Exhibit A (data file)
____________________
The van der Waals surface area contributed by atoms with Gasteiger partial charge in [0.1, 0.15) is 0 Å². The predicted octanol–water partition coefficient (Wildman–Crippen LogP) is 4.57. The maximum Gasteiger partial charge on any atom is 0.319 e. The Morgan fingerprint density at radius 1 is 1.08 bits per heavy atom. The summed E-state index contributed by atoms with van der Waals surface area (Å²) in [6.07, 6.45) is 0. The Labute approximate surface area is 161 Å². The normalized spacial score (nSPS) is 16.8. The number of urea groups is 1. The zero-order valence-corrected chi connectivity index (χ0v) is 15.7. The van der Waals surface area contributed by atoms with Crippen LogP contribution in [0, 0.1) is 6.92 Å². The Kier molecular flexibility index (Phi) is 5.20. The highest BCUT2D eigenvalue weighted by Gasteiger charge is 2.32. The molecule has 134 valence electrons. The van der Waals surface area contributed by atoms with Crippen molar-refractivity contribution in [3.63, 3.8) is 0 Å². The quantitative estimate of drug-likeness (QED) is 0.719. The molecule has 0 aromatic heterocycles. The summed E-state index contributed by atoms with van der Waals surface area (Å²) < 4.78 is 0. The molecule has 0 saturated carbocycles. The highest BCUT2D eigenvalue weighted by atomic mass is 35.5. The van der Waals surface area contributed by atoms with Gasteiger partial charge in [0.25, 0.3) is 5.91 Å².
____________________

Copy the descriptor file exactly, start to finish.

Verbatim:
The van der Waals surface area contributed by atoms with Gasteiger partial charge in [0.1, 0.15) is 0 Å². The predicted octanol–water partition coefficient (Wildman–Crippen LogP) is 4.57. The maximum Gasteiger partial charge on any atom is 0.319 e. The Morgan fingerprint density at radius 1 is 1.08 bits per heavy atom. The summed E-state index contributed by atoms with van der Waals surface area (Å²) in [6.07, 6.45) is 0. The Labute approximate surface area is 161 Å². The normalized spacial score (nSPS) is 16.8. The number of urea groups is 1. The zero-order valence-corrected chi connectivity index (χ0v) is 15.7. The van der Waals surface area contributed by atoms with Crippen LogP contribution in [0, 0.1) is 6.92 Å². The Kier molecular flexibility index (Phi) is 5.20. The highest BCUT2D eigenvalue weighted by Gasteiger charge is 2.32. The molecule has 134 valence electrons. The van der Waals surface area contributed by atoms with Crippen molar-refractivity contribution in [3.63, 3.8) is 0 Å². The quantitative estimate of drug-likeness (QED) is 0.719. The molecule has 0 aromatic heterocycles. The summed E-state index contributed by atoms with van der Waals surface area (Å²) < 4.78 is 0. The molecule has 0 saturated carbocycles. The highest BCUT2D eigenvalue weighted by atomic mass is 35.5. The van der Waals surface area contributed by atoms with Gasteiger partial charge in [0.25, 0.3) is 5.91 Å².